Archival Documents »The “Hack”
Bootleg Video of “Transmission” Event at the Americas Society, With Live Run of the Diskette Containing William Gibson’s “Agrippa” (9 December 1992)
Item #D48. Bootleg Video of Live Run of the Diskette Containing William Gibson’s “Agrippa” at the Americas Society, New York City (9 Dec. 1992).
This video, approximately one hour long, was made surreptiously by “Templar,” the pseudonym of one member of a graduate-student team known as “Templar, Rosehammer, and Pseudophred” from New York University’s Interactive Television Program. The team had been recruited to shoot the screen of a laptop computer used by Kevin Begos, Jr. (the publisher of Agrippa) for the public unveiling of Agrippa at the Americas Society, New York City, on December 9, 1992 (during the so-called “Transmission” event). Their sanctioned mission was to project on a large screen the laptop’s image of a complete, live “run” of William Gibson’s poem (running from Agrippa’s diskette). Unbeknownst to the event’s organizers, however, Templar had slotted a blank video cassette into the camera used for the live feed. The resulting recording is presented here from a copy of the original videotape (the original has not been found) recovered in 2007 by “Rosehammer” from a ¾ video tape cartridge (in NTSC format) labeled “AGRIPPA—[Templar's] VIEW.” Highlights of the recording include:
- Interview of Kevin Begos, Jr. by Karen Benfield, producer for the Wall Street Journal Television Report (approx. 20 minutes).
- The “run” of Gibson’s poem scrolling up the screen of Begos’s laptop, accompanied by a synchronized audio recording of comedian Penn Jilette reading the text (approx. 20 minutes).
- Question and answer period with Begos, cut off unexpectedly when someone approached Templar and caused him to stop recording to prevent discovery.
For detailed discussion of this video and related events, see on this site Matthew G. Kirschenbaum’s “No Round Trip: Two New Primary Sources for Agrippa“ (as well as the earlier excerpt from his book, Mechanisms: New Media and the Forensic Imagination (MIT Press, 2008). Of related interest: Re:Agrippa, an experimental video composition made by Rosehammer and Templar in 1993 that samples and remixes selected footage from the 1992 bootleg video, and adds experimental-video-style montage, sound, and titling effects.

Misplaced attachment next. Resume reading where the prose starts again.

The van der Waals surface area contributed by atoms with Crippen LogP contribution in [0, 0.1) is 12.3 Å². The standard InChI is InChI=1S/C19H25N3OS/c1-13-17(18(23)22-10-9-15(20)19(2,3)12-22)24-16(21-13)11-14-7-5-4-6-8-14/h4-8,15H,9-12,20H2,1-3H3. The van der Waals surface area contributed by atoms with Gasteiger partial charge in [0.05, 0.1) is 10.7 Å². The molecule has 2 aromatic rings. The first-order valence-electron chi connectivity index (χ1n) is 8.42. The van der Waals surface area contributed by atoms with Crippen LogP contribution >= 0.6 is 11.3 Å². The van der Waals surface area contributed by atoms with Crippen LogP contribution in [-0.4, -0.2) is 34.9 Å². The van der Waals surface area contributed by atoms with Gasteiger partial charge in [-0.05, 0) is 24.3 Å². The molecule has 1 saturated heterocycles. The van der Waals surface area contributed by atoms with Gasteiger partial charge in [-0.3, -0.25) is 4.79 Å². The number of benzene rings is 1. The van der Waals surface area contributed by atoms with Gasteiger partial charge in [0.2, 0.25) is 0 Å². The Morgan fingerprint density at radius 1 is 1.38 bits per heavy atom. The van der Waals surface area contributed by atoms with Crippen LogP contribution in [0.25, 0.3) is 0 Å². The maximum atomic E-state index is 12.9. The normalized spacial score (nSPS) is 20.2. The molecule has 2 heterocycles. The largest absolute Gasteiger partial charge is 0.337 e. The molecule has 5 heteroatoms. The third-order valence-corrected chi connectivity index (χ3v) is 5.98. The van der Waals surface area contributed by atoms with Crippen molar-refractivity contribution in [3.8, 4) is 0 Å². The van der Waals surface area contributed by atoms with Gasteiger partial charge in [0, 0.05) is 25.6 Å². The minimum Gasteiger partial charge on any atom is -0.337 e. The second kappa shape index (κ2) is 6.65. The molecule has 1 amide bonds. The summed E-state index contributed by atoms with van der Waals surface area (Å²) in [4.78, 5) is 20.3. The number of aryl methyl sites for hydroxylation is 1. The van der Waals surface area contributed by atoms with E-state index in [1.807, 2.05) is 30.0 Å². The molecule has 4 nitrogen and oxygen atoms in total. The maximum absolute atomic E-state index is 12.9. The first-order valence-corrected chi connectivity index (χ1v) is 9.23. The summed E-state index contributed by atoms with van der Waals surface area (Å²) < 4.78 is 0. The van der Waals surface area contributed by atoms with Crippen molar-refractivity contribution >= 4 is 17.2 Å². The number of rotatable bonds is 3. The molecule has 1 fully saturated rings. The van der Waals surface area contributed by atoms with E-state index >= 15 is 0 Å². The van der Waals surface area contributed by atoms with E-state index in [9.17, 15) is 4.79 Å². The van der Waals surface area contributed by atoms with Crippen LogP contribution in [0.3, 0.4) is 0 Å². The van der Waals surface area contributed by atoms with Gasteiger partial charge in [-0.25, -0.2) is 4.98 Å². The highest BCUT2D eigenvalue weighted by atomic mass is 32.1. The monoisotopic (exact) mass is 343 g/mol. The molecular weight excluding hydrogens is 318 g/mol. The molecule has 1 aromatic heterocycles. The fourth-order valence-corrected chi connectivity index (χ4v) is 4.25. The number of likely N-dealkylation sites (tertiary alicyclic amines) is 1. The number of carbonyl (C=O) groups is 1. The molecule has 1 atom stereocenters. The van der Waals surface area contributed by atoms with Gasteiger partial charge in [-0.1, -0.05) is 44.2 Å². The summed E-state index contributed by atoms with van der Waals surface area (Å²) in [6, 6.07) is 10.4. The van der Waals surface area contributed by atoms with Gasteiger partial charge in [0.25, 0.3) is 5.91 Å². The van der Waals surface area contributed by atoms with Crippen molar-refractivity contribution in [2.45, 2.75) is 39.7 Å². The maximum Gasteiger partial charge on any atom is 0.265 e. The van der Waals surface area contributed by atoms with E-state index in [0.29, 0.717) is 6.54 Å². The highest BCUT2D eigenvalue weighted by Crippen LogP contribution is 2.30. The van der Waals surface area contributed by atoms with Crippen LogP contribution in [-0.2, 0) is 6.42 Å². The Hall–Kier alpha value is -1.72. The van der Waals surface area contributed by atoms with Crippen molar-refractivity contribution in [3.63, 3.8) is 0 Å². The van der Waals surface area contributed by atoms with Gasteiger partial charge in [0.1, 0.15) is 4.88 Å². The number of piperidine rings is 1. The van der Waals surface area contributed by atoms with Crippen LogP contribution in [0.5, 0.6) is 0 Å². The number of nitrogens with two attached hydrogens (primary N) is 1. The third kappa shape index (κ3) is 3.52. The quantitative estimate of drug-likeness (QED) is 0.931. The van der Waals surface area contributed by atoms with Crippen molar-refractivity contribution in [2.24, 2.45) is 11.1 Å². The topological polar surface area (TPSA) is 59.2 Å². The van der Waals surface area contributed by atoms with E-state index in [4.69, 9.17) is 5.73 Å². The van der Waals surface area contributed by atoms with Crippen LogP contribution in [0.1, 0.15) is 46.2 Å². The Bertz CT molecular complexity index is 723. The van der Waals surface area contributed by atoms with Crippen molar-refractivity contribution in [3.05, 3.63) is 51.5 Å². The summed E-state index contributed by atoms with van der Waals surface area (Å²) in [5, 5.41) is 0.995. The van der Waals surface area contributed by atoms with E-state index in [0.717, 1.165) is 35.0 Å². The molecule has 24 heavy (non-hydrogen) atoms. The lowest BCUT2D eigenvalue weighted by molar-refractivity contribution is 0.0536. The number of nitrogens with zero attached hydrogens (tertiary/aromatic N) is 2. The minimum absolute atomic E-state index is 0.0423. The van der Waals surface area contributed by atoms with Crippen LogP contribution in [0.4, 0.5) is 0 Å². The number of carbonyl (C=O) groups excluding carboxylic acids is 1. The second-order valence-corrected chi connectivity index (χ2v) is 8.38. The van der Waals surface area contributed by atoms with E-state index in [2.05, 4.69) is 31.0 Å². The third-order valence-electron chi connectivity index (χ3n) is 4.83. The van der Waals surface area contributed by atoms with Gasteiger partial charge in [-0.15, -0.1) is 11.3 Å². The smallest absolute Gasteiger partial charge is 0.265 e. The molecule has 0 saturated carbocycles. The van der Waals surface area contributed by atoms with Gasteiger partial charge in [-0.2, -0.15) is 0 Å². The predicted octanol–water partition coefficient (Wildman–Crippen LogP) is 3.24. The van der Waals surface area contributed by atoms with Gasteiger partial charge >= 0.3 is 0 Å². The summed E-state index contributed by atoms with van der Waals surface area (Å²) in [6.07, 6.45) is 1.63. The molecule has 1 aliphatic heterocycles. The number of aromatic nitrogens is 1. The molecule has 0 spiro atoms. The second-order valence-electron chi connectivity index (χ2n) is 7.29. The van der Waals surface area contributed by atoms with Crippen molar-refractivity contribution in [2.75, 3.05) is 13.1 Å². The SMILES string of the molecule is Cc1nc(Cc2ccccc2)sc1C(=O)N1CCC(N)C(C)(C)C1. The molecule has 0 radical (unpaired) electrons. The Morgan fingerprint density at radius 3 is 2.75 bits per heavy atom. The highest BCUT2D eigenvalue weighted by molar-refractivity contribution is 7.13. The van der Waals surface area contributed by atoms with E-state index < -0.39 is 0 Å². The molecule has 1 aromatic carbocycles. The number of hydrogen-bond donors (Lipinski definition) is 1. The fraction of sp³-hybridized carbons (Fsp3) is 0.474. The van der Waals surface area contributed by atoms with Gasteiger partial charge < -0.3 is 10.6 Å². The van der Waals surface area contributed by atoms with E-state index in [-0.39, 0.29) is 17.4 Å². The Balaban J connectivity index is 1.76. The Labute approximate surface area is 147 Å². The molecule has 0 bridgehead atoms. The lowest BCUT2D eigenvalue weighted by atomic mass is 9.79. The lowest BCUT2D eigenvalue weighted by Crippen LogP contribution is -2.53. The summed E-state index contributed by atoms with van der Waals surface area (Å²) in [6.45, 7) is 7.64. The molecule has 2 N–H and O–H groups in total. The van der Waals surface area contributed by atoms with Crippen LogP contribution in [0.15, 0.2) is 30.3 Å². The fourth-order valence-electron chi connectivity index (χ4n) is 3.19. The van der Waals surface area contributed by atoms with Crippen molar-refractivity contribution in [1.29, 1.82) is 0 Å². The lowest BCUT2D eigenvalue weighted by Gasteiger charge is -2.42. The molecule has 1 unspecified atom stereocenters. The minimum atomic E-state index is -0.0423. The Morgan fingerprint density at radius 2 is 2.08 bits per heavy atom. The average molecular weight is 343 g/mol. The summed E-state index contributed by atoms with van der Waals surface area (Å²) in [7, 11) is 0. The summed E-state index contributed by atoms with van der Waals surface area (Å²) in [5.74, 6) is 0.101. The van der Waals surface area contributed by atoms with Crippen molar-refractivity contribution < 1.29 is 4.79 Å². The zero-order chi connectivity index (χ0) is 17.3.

Video Cartridge with ¾” Tape Copy of Bootleg Video of “Transmission” Event at the Americas Society, New York City (December 9, 1992)
Item #D49. Video cartridge containing ¾”-tape copy of the bootleg video of “Transmission” event at the Americas Society, New York Society. (Basis of Item #D48 on this site; original video recorded 9 Dec. 1992; date of this video cartridge and its copy of the original tape unknown)
Note that the front cover of the box for the cartridge bears a label for the 1993 Re:Agrippa remix of the tape by the pseudonymous “Rosehammer,” while the label on the cartridge itself refers to his partner “Templar’s” camera view at the original, 1992 Americas Society event.
Re:Agrippa (Experimental Video Based on Footage of Dec. 9, 1992, From One of the Sites of the ‘Transmission’ of Agrippa) (1993)
Item #D16. Experimental video Re:Agrippa by “Rosehammer & Templar” (probably specifically Rosehammer) (produced 1993), based originally on bootleg video from a Dec. 9, 1992, public screening of the “Agrippa” poem.
Re:Agrippa is an experimental video composition that samples and remixes (with added material) footage from a bootleg video recorded at the public unveiling of Agrippa at the Americas Society in New York City (one of the sites of the “Transmission”). The footage that Re:Agrippa includes from the original bootleg video (now available in full as Item #D48 on this site) shows the text of William Gibson’s poem in Agrippa scrolling up the screen, accompanied by a soundtrack of Penn Jillette reading from the poem; shots of publisher Kevin Begos, Jr., introducing the work; and added experimental-video-like montage, sound, and titling effects added by Re:Agrippa’s pseudonymous makers. (A transcription of the full bootleg video underlies the so-called “hacking” of the poem and its release to the Internet on Dec. 10, 1992. See “-Templar- Rosehammer & Pseudophred’s” introduction to the text of the poem that appeared on that date on the MindVox BBS; see also Matthew G. Kirschenbaum’s discussion and follow-up discussion of various explanations of “the hack.”)
Item #D44. Introduction by “Templar” to the First Online Copy of William Gibson’s “Agrippa” poem
This introduction, which claims that the code of the Agrippa diskette was “hacked & cracked,” announced the first version of Gibson’s poem posted online (to the MindVox BBS) on Dec. 10, 1992. The transcript here is from a now defunct Web page version of the MindVox posting available until early 2005 at http://riverbbs.net/pub4/ebook/Agripp.Txt (currently available only in the Google cache here) For the way the poem leaked online and different views about whether it was ever actually hacked, see Matthew G. Kirschenbaum’s discussion and follow-up discussion. See also the bootleg video recorded at the Dec. 9, 1992, “transmission” event at the Americas Society in New York City, as well as the 1993 experimental video Re:Agrippa based on the bootleg footage. (One theory was that transcribing from this footage may be the low-tech way the poem was hacked. Subsequent evidence, including the discovery of the original bootleg video recorded Dec. 9, 1992, at the Americas Society and correspondence with Templar’s partner video maker, “Rosehammer,” confirms this theory.)